Category Archives: Faux finishes
I chuckled when I saw this ad for Tollens paint, but it demonstrates a great way to transform your color preferences and ideas into actual colors for your walls. Gather up those photos you’ve been setting aside and take them to the paint store for color matching. Or ask your decorative painter to create a special finish based on the fish you’ve got in your hands!
I found these veggie images with great color:
and when I saw the recent issue of New York Spaces magazine with the articles on using color in the home, the veggie and fruit colors just leaped out from the paper:
This is a lime plaster sample I created on textured wallpaper.
These fun peach colors…
certainly made their way into this room!
They were my starting point for this sample of paint and water-based waxes.
You can find color ideas everywhere, even in the kitchen!
Rust patina, whether it is an applied finish or the actual rusting of iron or steel, is beautiful in its own organic way. It is used in many commercial applications, but is also incorporated into home designs. The fireplace is created with plates of rusted steel.
The following are photos of the first designer gas station in Spain, just outside of Madrid. The curved canopies are made out of corten steel plates and left to rust naturally.
In order to create a rust patina, there are several items to pay attention to. You must start out with special paints, whether iron, copper or bronze, that are specifically made for this purpose. These water-based, acrylic paints contain a large number of actual metal particles, rather than mica flakes or pigment. The finely ground metal flakes create the look of a true metal surface. One applies a solution that speeds up the natural oxidation of the metal to develop the rust patina.
When applying the rust solution, careful attention needs to be paid to the product’s instructions. Because the solution is usually a mild acid, proper precautions should be taken, such as gloves meant for chemical protection and a face mask.
The next photo is a class sample from the All Aglow: Patinas and Metallics class at my studio.
When I moved into the old warehouse studio, this is one of the doors I needed to finish:
After I filled in the texture of the wonderful “wood”, I primed and then painted two coats of iron paint. Then the fun began! Several rust patina solutions were applied in every which way. I think the door is touched more than any other door I’ve seen! One caveat: because the rust patina is a result of a very organic process, it is not possible to accurately predict a specific shade of rust. The results are based on many conditions, such as temperature, humidity and air quality. Samples are definitely a good idea before beginning the final finish.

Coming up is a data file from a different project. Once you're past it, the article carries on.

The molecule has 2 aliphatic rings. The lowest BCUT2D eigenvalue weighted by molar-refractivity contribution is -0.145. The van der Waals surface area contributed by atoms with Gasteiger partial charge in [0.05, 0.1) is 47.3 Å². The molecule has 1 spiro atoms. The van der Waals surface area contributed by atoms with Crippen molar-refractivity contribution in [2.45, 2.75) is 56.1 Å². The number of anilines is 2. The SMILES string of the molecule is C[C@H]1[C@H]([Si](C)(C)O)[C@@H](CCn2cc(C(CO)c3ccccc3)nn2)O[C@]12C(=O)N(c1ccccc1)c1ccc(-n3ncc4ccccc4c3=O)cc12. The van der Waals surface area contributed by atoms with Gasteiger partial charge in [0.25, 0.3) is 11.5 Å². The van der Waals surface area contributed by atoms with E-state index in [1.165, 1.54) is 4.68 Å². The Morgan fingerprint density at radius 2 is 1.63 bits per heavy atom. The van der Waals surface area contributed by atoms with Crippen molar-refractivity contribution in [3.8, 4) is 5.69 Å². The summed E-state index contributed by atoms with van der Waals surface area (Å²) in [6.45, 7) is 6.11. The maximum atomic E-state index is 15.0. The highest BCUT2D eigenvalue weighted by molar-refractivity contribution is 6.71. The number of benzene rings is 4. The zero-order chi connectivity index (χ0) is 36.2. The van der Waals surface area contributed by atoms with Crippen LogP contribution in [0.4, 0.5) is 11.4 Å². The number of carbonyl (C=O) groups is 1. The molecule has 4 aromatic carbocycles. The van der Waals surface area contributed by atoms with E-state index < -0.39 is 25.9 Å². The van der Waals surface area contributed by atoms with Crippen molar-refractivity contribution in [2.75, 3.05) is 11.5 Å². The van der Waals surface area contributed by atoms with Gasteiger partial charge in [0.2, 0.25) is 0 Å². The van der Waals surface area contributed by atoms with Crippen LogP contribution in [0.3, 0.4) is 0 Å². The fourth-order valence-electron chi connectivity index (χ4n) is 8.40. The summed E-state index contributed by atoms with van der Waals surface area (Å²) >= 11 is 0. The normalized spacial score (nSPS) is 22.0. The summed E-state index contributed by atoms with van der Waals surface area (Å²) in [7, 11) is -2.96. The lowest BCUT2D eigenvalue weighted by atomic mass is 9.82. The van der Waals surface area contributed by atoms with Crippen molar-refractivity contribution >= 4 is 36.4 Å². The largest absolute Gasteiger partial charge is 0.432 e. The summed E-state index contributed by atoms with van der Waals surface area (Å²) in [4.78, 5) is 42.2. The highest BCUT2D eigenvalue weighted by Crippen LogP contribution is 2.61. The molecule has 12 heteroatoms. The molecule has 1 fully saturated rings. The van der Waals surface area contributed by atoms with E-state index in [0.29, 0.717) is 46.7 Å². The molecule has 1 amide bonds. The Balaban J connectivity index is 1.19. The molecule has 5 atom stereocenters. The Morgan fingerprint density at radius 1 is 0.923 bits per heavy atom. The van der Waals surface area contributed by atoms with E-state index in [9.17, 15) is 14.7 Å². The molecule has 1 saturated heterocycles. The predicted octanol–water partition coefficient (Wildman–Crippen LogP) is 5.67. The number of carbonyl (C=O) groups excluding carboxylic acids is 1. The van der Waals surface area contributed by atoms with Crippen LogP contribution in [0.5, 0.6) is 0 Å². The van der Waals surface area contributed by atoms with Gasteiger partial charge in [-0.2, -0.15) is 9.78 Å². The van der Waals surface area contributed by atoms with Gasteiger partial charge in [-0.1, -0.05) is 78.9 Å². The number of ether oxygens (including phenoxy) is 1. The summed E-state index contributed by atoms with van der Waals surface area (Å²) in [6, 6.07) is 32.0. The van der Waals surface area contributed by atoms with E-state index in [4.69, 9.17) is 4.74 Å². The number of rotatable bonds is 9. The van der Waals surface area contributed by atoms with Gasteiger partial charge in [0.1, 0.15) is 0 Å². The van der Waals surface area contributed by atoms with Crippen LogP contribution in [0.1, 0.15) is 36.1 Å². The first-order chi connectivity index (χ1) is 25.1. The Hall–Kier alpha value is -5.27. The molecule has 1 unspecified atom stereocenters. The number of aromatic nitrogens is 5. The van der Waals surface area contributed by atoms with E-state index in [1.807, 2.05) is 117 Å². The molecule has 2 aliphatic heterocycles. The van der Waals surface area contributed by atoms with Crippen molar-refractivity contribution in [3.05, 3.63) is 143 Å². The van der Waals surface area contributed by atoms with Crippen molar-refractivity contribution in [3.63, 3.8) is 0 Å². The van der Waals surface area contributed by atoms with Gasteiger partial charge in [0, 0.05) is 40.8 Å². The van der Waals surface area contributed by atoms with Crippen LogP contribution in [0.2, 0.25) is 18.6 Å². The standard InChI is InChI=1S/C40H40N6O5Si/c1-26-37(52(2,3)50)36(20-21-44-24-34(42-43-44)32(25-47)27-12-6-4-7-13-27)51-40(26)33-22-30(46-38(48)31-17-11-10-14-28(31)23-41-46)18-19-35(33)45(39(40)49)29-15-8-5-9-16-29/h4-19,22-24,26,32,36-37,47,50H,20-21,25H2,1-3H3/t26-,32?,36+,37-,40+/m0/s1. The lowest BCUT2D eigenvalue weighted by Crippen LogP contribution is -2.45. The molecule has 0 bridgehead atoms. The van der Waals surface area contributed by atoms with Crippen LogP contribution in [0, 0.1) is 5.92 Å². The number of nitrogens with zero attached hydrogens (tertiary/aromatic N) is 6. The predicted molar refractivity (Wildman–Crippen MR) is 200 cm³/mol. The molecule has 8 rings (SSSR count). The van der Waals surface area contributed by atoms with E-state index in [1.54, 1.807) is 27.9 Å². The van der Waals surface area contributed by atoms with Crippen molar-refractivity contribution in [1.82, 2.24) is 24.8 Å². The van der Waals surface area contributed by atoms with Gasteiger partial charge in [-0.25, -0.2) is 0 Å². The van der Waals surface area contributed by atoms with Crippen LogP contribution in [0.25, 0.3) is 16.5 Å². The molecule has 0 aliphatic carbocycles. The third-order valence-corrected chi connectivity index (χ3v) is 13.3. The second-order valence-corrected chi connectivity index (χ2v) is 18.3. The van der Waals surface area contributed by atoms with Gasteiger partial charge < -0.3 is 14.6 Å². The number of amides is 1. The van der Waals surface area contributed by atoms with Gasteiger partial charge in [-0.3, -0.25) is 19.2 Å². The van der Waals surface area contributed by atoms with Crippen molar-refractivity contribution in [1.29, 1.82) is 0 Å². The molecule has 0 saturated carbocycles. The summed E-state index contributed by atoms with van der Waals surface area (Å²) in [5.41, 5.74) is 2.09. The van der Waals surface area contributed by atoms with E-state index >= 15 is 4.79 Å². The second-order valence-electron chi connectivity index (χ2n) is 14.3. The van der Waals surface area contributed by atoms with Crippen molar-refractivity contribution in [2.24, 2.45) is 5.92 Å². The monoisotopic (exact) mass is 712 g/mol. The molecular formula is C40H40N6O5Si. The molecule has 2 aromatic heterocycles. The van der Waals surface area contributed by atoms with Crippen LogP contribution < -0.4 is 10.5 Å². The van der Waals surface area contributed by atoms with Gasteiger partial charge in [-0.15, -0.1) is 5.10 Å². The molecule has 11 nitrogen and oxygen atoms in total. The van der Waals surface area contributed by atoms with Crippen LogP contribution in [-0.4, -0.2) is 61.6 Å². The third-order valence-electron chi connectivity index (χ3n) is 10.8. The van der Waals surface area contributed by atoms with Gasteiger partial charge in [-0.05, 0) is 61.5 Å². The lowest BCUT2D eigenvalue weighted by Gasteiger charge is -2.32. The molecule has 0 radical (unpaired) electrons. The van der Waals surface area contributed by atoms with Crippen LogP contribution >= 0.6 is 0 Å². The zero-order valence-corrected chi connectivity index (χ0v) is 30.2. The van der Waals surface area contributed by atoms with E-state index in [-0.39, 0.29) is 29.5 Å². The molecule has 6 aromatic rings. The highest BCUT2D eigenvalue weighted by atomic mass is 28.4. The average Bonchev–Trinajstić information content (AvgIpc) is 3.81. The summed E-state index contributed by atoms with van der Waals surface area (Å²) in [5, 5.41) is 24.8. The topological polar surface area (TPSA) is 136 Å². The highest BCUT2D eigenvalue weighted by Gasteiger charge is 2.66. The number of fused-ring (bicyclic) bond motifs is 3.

And, yes, it is sealed. You should definitely seal a rust patina if it is going to be exposed to extreme weather or if folks will come into contact with the finish.
However, do not seal with a polyurethane. Seal your rust patina with a high quality acrylic or solvent-based sealer.
Friday means fun and favorite things to me. Just knowing that soon you’ll have a couple days off automatically boosts my spirits!
Here are a few of my favorite images and inspirations.
What a fun way to create a focal point in the room and make your bed’s headboard at the same time. This work of art could have been created with paints or Venetian plaster.
I saw this charming set of cafe doors in Paris, which inspired me…
to create this plaster finish for a client’s powder room:
In France, this is a must see store to visit for me. I love their print ads!
In the book, French Style at Home by Sebastien Siraudeau, I saw this damask settee and
actually based this finish on it for a living room. Six panels of varying widths were completed and framed (frames are not on yet here) with molding.
My favorite way to choose a finish for a client is to have them bring me their inspirations; I’ll take it from there and dream and experiment till we nail it!
Once you’ve seen an authentic lime washed wall, you’ll remember it. Touch a smooth lime plaster wall and you’ll remember it. There is something about its sleek, creamy feel… If you’ve traveled in Italy or France or Mexico, chances are that you’ve seen these mottled, weathered, lime plaster walls.
They seem as hard as stone and that is because they are.
Lime based plasters and paints are mixed with natural pigments only. The pigments must be suitable to mix with the lime or they will not remain stable and fade over time.